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spaceslug

Help with a Bulova Accutron Spaceview

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Hi Folks

I used to be quite active on the forum a few years back but since retirement I’ve not bought so many watches, in fact I’ve started to thin the herd to fund other activities. Enough of the backstory for now, I was hoping someone could help me out with a Spaceview query.

I have what appears to be a 214 Spaceview with a TV style case, referenced as 214H N3 on the very informative Electric Watches web site. I believe this model dates from the early mid 70s, but I have noticed that the case is stamped with the code M4 which I’m given to understand dates it to 1964. Surely this can’t be right? I am aware that there have been a number of Spaceview conversions over the years and was wondering if this may be one of them? The bracelet looks right to me, but I’m not sure about the clasp which I think mike be a repro.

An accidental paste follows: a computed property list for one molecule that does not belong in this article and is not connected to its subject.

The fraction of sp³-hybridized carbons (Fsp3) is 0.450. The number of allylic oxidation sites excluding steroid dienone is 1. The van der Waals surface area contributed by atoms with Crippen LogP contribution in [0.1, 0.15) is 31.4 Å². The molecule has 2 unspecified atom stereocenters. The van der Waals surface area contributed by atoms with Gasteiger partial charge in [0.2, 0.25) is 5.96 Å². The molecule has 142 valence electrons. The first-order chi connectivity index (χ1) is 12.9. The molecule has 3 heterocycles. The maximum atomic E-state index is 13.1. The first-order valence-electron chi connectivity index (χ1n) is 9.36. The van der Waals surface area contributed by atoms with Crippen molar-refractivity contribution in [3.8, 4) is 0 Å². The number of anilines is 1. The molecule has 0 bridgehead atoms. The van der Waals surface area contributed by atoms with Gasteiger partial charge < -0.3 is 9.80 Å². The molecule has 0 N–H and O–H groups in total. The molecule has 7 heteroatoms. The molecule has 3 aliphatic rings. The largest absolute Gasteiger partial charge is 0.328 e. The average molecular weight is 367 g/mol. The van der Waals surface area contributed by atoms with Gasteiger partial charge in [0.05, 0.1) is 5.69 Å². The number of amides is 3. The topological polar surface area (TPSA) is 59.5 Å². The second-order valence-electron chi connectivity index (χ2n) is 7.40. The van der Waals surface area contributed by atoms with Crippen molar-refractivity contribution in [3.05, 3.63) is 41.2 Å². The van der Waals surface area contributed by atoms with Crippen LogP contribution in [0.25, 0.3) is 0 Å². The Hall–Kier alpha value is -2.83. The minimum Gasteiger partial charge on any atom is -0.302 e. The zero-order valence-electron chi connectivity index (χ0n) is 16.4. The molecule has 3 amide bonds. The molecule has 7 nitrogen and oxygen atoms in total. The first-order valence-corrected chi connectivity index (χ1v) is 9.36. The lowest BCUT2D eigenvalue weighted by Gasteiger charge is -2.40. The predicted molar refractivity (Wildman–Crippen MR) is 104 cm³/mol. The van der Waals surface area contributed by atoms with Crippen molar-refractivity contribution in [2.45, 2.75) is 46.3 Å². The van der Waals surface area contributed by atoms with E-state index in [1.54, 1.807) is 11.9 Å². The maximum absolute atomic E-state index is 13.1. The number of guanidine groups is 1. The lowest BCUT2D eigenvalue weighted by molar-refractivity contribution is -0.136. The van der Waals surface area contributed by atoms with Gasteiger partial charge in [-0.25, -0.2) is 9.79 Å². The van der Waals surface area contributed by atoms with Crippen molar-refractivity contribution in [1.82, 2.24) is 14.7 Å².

I’ve posted a couple of pics and would appreciate any info. I’m not asking for a value – I know this used to be a taboo  – but I just want to describe it honestly and accurately if and when I decide to let it go.

Thanks in advance.

48611523388_6af53294e0_b.jpg48612033947_c734cc11ed_b.jpg48611878841_8f0d8cabdb_b.jpg

Edited by spaceslug
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M4 is 1964, and it has the earlier, back set movement so I don't see any issues with that.

There are a lot of conversions so you will need to do more investigation to if yours is original or a conversion.  Start here for list of known spaceview case numbers

http://members.iinet.net.au/~fotoplot/accsvc.htm